No. 70 (2016)
Articles

Influences of different organic fertilizers on nutrients of humic sandy soil and on the growth of Spinach (Spinacia oleracea L.)

Published October 24, 2016
Andrea Balláné Kovács
University of Debrecen Faculty of the Agricultural and Food Sciences and Environmental Management, Institute of Agricultural Chemistry and Soil Science, Debrecen
Rita Kremper
University of Debrecen Faculty of the Agricultural and Food Sciences and Environmental Management, Institute of Agricultural Chemistry and Soil Science, Debrecen
Ida Kincses
University of Debrecen Faculty of the Agricultural and Food Sciences and Environmental Management, Institute of Agricultural Chemistry and Soil Science, Debrecen
Ágnes Leviczky
University of Debrecen Faculty of the Agricultural and Food Sciences and Environmental Management, Institute of Agricultural Chemistry and Soil Science, Debrecen
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APA

Balláné Kovács, A., Kremper, R., Kincses, I., & Leviczky, Ágnes. (2016). Influences of different organic fertilizers on nutrients of humic sandy soil and on the growth of Spinach (Spinacia oleracea L.). Acta Agraria Debreceniensis, (70), 23-28. https://doi.org/10.34101/actaagrar/70/1812

A greenhouse pot experiment was conducted to compare the effects of manure with different origin (horse, cattle), various bedding materials (straw, sawdust) and diverse doses (30 t ha-1, 60 t ha-1) and the impact of food waste compost on the plant growth and the available plant nutrient content of soil. The study was conducted on humic sandy soil and consisted of 9 treatments in a randomized complete block design with four replications. Spinach (Spinacia oleracea L.) was grown as the test crop. The treatments were: 1. unfertilized control; 2. horse manure with straw (30 t ha-1); 3. horse manure with sawdust (30 t ha-1); 4. cattle manure (30 t ha-1); 5 food waste compost (30 t ha-1); 6. horse manure with straw (60 t ha-1); 7. horse manure with sawdust (60 t ha-1); 8. cattle manure (60 t ha-1); 9. food waste compost (60 t ha-1). Plant growth was monitored for 4 weeks. Shoot and root weights per pot were measured, total biomass weight per pot were counted.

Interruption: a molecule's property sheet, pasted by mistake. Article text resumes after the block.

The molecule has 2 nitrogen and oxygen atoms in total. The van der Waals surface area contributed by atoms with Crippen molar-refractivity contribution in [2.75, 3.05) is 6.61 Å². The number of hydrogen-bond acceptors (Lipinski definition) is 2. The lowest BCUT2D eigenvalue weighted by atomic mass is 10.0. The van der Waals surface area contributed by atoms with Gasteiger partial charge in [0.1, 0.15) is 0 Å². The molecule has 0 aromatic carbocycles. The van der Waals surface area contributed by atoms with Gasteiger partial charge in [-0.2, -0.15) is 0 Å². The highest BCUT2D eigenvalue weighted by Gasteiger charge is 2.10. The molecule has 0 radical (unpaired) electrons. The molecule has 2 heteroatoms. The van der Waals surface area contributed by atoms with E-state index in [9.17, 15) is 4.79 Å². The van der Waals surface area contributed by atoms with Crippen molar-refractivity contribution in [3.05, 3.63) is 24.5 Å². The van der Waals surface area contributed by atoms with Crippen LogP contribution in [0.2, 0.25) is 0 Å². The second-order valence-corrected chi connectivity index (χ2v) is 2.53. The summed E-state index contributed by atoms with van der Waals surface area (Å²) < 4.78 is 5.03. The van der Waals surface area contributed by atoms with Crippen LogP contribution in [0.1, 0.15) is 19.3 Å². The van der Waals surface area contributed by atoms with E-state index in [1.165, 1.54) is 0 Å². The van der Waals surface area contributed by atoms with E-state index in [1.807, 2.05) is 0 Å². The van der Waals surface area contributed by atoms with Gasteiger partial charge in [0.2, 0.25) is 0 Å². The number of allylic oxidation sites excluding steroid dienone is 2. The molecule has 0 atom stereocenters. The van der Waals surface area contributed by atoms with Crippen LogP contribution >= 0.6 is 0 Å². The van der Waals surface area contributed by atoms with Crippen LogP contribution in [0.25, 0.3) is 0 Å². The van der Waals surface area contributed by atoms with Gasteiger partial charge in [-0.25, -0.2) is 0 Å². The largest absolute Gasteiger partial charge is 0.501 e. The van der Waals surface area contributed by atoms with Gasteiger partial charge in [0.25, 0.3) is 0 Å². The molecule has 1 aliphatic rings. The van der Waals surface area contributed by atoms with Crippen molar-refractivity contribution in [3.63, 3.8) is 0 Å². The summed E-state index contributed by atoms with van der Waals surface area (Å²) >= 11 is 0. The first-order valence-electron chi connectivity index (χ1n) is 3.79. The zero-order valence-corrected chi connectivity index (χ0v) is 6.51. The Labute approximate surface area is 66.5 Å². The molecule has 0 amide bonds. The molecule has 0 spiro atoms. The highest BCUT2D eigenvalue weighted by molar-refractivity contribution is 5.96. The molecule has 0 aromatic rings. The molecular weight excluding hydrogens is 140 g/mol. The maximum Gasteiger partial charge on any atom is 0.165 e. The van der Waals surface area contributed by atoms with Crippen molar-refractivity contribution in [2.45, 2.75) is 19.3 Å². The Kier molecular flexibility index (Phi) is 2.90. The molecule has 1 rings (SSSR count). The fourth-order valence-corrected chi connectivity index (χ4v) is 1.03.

On the basis of the results it can be concluded, that among treatments the application of horse manure with straw enhanced spinach growth most significantly compared to other treatments and to the non-treated control, resulted the highest weights of leaves and roots of spinach. At the same time even small dose (30 t ha-1) of this fertilizer caused increased plant available nitrogen and phosphorus of soil and the higher dosage further increased these values. The horse manure with sawdust applied in lower dose did not alter the leaves and roots weights, but higher portion (60 t ha-1) caused significantly decreased plant biomass. The results proved that the bedding material may significantly alter the composition of manure and may change the plant nutrition effect of organic fertilizer. Cattle manure and food waste compost in both applied doses enhanced plant growth. Both fertilizers increased the plant available nitrogen forms and phosphorus content of soil, but cattle manure caused higher increase.

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